Sadness can be healthy response to hurtful encounters, disappointment, and loss, and will abate as circumstances change. The complete absence of sadness is not a requirement for well-being. However, children should not experience overwhelming feelings of sadness frequently, or untethered from specific circumstances.
Self-regulation refers to a person’s ability to adapt their behaviour, attention, emotions and thoughts in response to what’s going on around them. Sitting still when appropriate, the ability to defer reward and positive self-talk are a few key examples. Self-regulation contributes to positive school engagement, teacher-student relationships and academic competencies in middle childhood. Self-regulation is also important for preventing children from taking part in risky behaviour, which tends to increase as they move into adolescence.
Social and emotional learning programs that teach skills for self-awareness have led to improvements in children’s peer acceptance, prosocial behaviour, optimism and emotion control, and decreases in peer aggression.
Asked of Grade 7 students only:
Responsible decision-making involves the ability to make choices that benefit one’s own interests while also being respectful toward others. This includes being aware of the consequences of one’s actions. Ethical choices based on awareness and consideration for others builds civic responsibility, positive relationship skills, and compassion.
Self-awareness is the ability to accurately recognize the influence of emotions and thoughts on behaviour. It means being able to accurately assess one’s strengths and limitations, while possessing a well-grounded sense of confidence and optimism. As children develop self-awareness they become more skilled in recognizing and regulating their emotional reactions, thus allowing them to re-engage with difficult problems and find the skills needed to cope with or solve challenges.
Perseverance refers to the persistent effort to achieve one’s goals, even in the face of setbacks. Middle childhood is a time when children begin to distinguish between effort and ability and can learn to value and find motivation in hard work. Encouraging perseverance is especially important after negative events to avoid learned helplessness and low self-image.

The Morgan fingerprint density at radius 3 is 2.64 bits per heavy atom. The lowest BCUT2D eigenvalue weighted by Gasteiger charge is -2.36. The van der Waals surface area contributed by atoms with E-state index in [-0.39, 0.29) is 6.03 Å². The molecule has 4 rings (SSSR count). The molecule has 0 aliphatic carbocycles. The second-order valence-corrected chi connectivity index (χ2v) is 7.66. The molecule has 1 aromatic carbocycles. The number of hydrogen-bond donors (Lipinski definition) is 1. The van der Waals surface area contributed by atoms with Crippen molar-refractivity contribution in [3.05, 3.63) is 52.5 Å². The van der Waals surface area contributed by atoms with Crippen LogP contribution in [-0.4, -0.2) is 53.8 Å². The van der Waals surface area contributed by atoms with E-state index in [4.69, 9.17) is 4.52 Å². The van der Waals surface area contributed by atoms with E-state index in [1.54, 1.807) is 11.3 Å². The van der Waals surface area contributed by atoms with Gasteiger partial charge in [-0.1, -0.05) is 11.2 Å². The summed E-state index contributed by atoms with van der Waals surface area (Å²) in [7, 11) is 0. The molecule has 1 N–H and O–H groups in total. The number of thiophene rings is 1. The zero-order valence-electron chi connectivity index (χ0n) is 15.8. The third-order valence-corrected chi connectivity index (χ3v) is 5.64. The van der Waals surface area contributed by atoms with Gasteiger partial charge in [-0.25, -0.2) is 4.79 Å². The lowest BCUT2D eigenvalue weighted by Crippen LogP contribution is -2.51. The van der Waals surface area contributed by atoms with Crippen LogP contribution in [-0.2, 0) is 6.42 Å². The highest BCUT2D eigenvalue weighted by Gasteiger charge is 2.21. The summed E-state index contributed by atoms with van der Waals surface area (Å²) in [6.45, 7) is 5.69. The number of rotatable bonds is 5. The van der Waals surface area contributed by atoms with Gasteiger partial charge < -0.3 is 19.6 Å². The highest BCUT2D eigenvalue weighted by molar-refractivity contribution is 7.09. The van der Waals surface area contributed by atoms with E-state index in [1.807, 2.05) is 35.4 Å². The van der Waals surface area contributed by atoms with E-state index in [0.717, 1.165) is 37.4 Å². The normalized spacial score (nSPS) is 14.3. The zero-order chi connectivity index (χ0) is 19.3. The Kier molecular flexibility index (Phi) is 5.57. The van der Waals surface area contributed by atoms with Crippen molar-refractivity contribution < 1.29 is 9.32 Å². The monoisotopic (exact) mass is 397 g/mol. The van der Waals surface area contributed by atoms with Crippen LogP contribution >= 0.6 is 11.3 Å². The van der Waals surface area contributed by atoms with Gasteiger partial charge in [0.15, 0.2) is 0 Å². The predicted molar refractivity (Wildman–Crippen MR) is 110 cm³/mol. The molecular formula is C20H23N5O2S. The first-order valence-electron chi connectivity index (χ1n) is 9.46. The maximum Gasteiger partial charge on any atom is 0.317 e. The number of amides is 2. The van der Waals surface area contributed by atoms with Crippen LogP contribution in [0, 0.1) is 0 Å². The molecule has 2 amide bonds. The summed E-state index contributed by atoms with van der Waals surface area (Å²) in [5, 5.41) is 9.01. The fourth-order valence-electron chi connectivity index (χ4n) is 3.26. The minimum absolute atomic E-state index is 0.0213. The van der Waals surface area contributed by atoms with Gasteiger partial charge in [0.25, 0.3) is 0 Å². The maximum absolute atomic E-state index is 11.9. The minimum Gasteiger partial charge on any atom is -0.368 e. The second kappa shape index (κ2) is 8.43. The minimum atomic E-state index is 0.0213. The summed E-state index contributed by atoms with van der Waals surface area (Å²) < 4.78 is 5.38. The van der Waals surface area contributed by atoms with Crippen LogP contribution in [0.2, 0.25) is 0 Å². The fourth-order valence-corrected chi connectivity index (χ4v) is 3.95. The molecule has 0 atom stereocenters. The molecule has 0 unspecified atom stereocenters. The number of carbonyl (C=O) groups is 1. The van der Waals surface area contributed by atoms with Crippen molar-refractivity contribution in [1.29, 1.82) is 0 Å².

Assertiveness includes the ability or willingness to communicate one’s point of view and to stand up for oneself, while at the same time respecting the perspectives of others. As children learn to develop assertiveness, they increase their ability to recognize and speak openly about their feelings and desires, reach compromises with others, cope with rejection or criticism, build and maintain self-esteem and self-respect, expand self-awareness and self-evaluation, and communicate more effectively.
Citizenship, is rooted in feelings of identity and belonging in society, and is developed throughout one’s life. By interacting with the world and by watching the positive examples of the adults around them, children can learn to act responsibly within their communities, help those in need, develop skills to improve society, and behave in a lawful, respectful manner.
Children exhibit social responsibility when they interact as respectful, kind, and responsible citizens, reflect upon political and social issues, and act to help contribute to society. Socially responsible behaviour includes volunteering, speaking out against injustice, and developing the confidence to “make a difference” in society.
MDI data shows that in recent years children in both grades 4 and 7 reflect high levels of thriving on measures of optimism, happiness, self-esteem and empathy – but lower scores are found in prosocial behaviour and self-regulation.